‘Baudolino’ by Umberto Eco (Italian Lit Month)

I’m not entirely sure now why I chose to read Baudolino: It’s true that I’d read and loved Eco’s more famous works, The Name of the Rose and Foucault’s Pendulum and I was looking for something else to read from my TBR pile, possibly an Italian one so I could include it in Stu’s Italian Lit Month, but then I wasn’t in the mood for anything remotely fantastic, I was more in the mood for straightforward modern realism. So, I was only partially prepared for Eco’s story of Baudolino, an adopted son of the Holy Roman Emperor, Frederick Barbarossa, and his tales of intrigue, deception and journeys to mythological places. Although I nearly abandoned the book at least twice I felt that it was an enjoyable read and the craziness of it won me over in the end. I think I would have enjoyed it much more if I had been more in the mood for it. But Eco, although loquacious, is still an entertaining writer and one who is remarkably easy to read even if we get lost in some of the twists and turns of the plot. Part of the attraction of Eco’s works is that he mixes real historical people and events with his own fictional accounts filling in missing details with whatever he feels like.

Baudolino tells Niketas Choniates, a Byzantine scholar, the story of his life and how he has ended up in Constantinople whilst it’s being ransacked by Western troops during the Fourth Crusade. Baudolino, the son of a peasant, has a natural skill for languages, being able to work out a language just from hearing people speak together. A chance meeting with Frederick I results in him being sold to and adopted by the emperor. Before long Frederick takes a new wife, Beatrice of Burgundy, whom Baudolino finds so beautiful that he can barely speak in her presence. Meanwhile Baudolino gets used to court life and is then sent to study in Paris. Many of the characters he meets in Paris play a significant part in the rest of the novel, such as The Poet, a man who aspires to be a poet even though he hasn’t ever written a poem in his life, or Abdul, a red-headed Moor who has access to his uncle’s prodigious library.

Frederick is in constant conflict with different Italian cities and values Baudolino’s honest advice even if he doesn’t always follow it. When Frederick besieges Baudolino’s old birthplace, Alessandria, now a fledgling city, he is sent to try to broker an agreement but instead gets mixed up in all sorts of shenaningans. During the ransacking of Milan Baudolino comes across the purported bodies of the Magi and manages to smuggle them out. He is then involved in trying to concoct a story that can be used to validate the Magi. Baudolino suggests that they could have come from a mythical land to the east ruled by Prester John.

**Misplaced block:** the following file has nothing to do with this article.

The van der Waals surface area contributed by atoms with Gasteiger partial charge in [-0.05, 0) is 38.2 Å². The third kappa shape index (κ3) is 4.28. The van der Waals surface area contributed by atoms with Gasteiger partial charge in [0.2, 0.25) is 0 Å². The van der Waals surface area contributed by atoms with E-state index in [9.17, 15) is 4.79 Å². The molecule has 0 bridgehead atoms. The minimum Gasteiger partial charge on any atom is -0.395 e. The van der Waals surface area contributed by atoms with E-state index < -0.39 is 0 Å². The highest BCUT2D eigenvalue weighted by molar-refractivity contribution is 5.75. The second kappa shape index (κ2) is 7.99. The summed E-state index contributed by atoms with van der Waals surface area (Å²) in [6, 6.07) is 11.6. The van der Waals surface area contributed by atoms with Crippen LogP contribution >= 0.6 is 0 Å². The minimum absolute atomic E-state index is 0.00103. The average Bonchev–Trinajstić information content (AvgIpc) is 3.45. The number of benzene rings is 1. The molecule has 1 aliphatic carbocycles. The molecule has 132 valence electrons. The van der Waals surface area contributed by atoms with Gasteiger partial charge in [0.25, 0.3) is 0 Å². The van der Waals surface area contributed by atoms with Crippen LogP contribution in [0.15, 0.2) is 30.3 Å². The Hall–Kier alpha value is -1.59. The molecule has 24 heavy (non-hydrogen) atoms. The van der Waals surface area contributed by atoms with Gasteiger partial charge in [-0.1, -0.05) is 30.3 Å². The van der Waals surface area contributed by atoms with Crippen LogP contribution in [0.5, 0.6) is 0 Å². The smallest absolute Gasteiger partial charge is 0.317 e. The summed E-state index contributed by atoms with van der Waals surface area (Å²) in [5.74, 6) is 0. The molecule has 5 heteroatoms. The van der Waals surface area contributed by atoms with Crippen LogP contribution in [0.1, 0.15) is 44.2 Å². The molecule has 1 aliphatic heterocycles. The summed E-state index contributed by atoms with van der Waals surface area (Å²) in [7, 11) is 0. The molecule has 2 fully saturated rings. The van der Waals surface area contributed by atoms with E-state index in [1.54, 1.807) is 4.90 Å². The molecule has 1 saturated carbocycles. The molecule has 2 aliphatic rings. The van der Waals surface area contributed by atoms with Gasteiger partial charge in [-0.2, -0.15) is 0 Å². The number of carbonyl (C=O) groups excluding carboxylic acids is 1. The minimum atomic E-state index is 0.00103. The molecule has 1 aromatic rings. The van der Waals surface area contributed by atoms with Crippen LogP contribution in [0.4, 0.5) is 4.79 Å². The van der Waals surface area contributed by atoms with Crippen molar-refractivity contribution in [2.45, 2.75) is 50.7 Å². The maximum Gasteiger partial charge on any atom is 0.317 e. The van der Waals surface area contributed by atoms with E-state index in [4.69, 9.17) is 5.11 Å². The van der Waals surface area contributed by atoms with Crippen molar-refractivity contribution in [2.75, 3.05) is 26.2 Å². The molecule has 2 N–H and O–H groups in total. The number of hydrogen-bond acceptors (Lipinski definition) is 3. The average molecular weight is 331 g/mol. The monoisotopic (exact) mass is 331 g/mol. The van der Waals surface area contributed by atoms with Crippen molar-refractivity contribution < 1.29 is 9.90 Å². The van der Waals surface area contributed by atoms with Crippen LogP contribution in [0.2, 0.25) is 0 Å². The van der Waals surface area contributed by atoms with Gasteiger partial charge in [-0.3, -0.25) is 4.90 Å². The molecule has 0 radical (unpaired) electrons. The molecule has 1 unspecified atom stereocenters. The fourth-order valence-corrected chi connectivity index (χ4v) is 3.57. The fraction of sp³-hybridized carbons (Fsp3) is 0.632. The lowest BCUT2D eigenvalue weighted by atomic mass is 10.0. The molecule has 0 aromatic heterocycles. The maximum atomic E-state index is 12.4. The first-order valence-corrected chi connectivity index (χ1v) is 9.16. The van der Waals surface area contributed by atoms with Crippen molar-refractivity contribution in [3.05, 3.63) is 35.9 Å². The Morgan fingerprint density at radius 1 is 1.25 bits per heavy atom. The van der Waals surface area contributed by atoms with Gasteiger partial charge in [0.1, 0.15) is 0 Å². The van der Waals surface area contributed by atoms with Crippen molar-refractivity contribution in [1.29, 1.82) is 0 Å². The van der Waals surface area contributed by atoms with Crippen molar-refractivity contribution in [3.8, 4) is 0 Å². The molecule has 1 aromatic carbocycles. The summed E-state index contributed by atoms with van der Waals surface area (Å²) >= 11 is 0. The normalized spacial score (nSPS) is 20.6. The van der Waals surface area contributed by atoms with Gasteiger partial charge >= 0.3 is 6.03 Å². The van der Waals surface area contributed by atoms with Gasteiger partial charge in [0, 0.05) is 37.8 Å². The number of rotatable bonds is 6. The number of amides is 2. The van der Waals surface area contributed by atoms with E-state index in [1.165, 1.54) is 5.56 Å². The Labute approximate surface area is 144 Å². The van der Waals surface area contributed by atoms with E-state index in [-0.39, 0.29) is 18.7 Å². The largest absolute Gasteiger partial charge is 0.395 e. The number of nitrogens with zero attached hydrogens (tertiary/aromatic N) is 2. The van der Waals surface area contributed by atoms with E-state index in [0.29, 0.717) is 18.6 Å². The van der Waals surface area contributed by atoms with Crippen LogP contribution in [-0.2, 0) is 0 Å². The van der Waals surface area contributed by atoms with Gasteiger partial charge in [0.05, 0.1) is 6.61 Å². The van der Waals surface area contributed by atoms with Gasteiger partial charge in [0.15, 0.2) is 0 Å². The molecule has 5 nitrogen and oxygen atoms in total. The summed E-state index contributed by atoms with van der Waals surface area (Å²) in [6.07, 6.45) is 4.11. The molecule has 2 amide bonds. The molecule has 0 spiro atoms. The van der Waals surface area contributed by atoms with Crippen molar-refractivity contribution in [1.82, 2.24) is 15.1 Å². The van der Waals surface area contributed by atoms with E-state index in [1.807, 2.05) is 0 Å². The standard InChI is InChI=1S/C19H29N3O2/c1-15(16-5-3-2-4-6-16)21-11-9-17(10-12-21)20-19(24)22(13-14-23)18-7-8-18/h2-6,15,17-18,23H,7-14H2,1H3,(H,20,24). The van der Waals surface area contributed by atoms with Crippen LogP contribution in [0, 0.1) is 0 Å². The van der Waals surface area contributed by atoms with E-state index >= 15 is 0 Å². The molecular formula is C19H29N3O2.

“Baudolino,” he [Rainald, Frederick’s chancellor] said at once, “I’ll deal with the Magi now; you must think about Prester John. From what you tell me, for the moment we have only rumours, and that’s not enough. We need a document that will attest to his existence, that says who he is, where he is, how he lives.”
   “And where will I find that?”
   “If you can’t find it, make it. The emperor has allowed you to study, and this is the moment to put your talents to use.”

And this is what Baudolino does, eventually; he writes a letter, purportedly from Prester John, offering the Holy Grail (or Grasal) to Frederick. But circumstances change and the letter is not used, not until he is tricked by a monk, called Zosimos, to show it to him and he somehow makes a copy of it whilst Baudolino is in a drunken stupor.

If you are planning to read Baudolino then it may be best to stop reading at this point

And then things get even more crazy. During the Third Crusade Baudolino bumps into Zosimos in Constantinople, Zosimos claims to have a map showing the way to Prester John and Baudolino fabricates the Grasal from an old wooden bowl—events have changed as they are now going to take the Grasal to Prester John as a gift. Frederick dies whilst in a locked room during a visit in a castle. It looks like it could have been murder and then it’s discovered that both Zosimos and the Grasal have disappeared. They assume he’s heading towards the lands of Prester John and so they aim for the same destination, even though they haven’t a clue where they are going. They venture on further east and end up in Pndapetzim, a land populated with many mythological creatures such as skiapods, blemmyae, ponces, pygmies, giants, panotians, nubians, satyrs and hypatias. At Pndapetzim the road to Prester John is still about a year’s march away and is guarded by a group of eunuchs.

As the novel became more fantastical I almost grew to like it more, possibly because I’d realised that it was going to get stranger as it progressed and I thought I’d just go with the flow. A lot of the reviews that I read suggests that many readers disliked this change of direction of the novel into the mythical. Eco certainly seems to enjoy pulling the reader one way and then another. My favourite part of this novel was during this period where Baudolino and his comrades were training all these strange creatures how to fight in a war, something they hadn’t had to do until then but had to now that there was an imminent threat from an invasion of White Huns. After all their effort their attempt at warfare is a complete shambles and they are overrun by the Huns. Baudolino flees and eventually gets back to Constantinople….on a roc, a large mythical bird of prey.